Pulling a failing painting of a horse from the brink of imminent demise.

Occasionally I hit a block while working on a piece, and in few of those cases I finally have to step back and put it away. With there’s other pieces to be worked on, the poor, lost-it’s-way canvas goes into the “unfinished” stack… kind of an Island of Misfit Toys for paintings that very few emerge from to be worked on again.

Lorenzo - Spanish Barb

This is about one of the lucky ones, a painting of a kind and flashy bay overo Spanish Barb gelding named Lorenzo. I photographed Lorenzo at the Southern Arizona Horse Expo two years ago, he seemed like a horse that needed to be painted. Not long after, I started working on the painting, and it seemed to start out with so much promise… but at some point near being finished it just seemed to stall, and nothing I tried to get it back on track seemed to help. So away it went, out of sight, out of mind.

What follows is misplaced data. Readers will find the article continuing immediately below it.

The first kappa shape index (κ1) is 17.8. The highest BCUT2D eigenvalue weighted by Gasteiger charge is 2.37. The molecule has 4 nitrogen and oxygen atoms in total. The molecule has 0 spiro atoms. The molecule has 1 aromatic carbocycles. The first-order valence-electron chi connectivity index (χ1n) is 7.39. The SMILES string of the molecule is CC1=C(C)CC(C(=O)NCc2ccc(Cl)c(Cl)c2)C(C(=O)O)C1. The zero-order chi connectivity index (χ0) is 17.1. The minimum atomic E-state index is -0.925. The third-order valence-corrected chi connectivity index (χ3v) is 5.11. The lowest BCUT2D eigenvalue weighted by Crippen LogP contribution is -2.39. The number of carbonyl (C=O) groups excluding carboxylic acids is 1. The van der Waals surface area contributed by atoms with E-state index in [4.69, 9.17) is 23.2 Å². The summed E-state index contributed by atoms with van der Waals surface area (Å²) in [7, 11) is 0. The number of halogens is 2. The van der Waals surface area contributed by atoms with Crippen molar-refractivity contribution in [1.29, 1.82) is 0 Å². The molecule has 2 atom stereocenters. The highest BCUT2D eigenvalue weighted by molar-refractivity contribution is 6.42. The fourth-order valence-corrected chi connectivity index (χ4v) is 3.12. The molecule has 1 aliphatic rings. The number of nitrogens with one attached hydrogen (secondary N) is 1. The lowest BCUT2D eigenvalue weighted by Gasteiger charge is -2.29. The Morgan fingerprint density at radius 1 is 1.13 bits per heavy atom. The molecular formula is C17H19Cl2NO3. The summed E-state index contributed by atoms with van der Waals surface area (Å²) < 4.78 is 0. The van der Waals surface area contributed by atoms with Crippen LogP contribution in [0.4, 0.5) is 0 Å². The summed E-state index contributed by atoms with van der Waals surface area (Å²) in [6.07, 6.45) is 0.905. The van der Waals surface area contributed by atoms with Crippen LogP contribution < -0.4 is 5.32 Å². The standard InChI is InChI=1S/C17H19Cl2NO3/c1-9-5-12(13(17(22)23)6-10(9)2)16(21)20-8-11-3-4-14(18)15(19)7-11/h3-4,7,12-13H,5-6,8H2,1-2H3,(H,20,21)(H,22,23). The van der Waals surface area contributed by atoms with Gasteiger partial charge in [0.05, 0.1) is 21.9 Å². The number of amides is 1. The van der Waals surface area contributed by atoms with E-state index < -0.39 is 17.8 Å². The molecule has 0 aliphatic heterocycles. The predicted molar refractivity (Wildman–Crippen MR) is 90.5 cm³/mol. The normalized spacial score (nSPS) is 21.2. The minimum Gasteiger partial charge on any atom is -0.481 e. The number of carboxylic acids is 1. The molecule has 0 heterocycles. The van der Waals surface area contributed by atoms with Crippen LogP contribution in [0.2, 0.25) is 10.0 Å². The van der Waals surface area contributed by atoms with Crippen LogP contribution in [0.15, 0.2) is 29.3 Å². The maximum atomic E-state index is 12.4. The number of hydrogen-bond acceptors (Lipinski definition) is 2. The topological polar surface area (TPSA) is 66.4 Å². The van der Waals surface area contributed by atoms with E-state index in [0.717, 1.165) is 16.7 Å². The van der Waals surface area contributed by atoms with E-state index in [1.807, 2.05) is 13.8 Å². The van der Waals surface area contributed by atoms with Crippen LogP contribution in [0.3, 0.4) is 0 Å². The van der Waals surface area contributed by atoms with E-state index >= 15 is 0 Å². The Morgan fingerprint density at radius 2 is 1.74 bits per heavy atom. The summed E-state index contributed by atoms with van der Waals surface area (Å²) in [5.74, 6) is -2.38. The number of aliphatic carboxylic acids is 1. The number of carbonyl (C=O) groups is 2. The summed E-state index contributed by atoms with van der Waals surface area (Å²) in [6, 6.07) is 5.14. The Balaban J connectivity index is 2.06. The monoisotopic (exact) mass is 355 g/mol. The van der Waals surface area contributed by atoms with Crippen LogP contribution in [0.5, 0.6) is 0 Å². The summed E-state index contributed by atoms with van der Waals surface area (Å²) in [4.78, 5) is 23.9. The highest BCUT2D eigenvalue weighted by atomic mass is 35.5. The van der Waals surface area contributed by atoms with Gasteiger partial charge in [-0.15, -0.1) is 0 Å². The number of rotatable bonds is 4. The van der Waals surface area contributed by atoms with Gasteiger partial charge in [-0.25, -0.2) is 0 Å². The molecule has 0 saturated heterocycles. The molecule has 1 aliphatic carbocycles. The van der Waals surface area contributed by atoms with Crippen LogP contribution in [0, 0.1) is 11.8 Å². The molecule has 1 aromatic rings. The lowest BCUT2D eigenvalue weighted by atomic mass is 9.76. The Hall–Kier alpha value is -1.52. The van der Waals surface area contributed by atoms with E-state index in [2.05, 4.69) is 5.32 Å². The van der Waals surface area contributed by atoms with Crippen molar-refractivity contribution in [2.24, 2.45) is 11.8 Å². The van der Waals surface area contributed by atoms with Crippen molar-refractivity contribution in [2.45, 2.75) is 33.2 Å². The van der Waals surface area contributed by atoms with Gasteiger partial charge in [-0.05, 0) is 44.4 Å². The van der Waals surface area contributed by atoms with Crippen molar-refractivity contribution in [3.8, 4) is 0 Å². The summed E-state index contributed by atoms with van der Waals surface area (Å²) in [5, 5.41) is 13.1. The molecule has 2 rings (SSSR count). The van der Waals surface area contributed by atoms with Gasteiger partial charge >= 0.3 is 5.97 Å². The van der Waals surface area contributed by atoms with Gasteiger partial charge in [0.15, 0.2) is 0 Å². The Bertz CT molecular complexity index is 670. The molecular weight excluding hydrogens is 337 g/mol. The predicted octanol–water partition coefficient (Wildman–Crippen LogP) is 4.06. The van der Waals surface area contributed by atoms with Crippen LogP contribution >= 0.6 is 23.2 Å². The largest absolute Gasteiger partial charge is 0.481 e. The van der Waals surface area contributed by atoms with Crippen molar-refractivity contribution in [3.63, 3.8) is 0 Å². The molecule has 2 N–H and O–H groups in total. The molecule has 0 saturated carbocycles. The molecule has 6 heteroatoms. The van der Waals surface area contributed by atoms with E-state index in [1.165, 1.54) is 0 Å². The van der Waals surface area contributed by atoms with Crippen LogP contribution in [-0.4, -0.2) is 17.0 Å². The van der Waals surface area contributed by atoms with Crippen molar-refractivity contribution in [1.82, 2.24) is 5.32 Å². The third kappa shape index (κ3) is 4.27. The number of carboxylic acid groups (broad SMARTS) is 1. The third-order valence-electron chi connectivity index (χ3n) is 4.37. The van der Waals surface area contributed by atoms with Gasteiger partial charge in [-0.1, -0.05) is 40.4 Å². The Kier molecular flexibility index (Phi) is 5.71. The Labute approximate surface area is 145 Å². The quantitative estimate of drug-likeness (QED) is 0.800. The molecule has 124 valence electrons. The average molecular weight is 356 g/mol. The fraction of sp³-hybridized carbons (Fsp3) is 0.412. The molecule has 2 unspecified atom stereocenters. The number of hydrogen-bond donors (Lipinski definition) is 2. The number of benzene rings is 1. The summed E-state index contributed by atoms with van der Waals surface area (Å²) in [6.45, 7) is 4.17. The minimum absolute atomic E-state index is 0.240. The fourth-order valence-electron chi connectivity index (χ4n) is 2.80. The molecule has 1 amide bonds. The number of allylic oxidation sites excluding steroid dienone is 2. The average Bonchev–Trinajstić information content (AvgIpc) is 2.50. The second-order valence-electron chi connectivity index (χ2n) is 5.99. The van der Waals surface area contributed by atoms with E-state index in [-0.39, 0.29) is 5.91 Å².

Lorenzo - first edition (not quite there yet).
Lorenzo – first edition (not quite there yet).

But it never was quite out of my mind, and recently I got a glimpse of it as I was digging through past work. I retrieved it and decided it was time to see if I could help it find it’s way back. After some reconnaissance work in Photoshop with images of it’s current lost state to test out some possible fixes completely risk-free… I came up with a resurrection plan.

Lorenzo: Spanish Barb 16 x 20 oil on canvas
Lorenzo – final edition (welcome back)!

I started with some recoloring of the background, followed by building the depth of color in the horse, refining other areas like the eyes, muzzle and forelock, and finally – putting his halter (in the original photo) back on… his face just seemed better framed with it on and it added an air of dignity.

Amazing how a fresh look after some time put aside (a technique I often use shorter term to break through these blocks) can bring a piece out of the dungeon and into the light.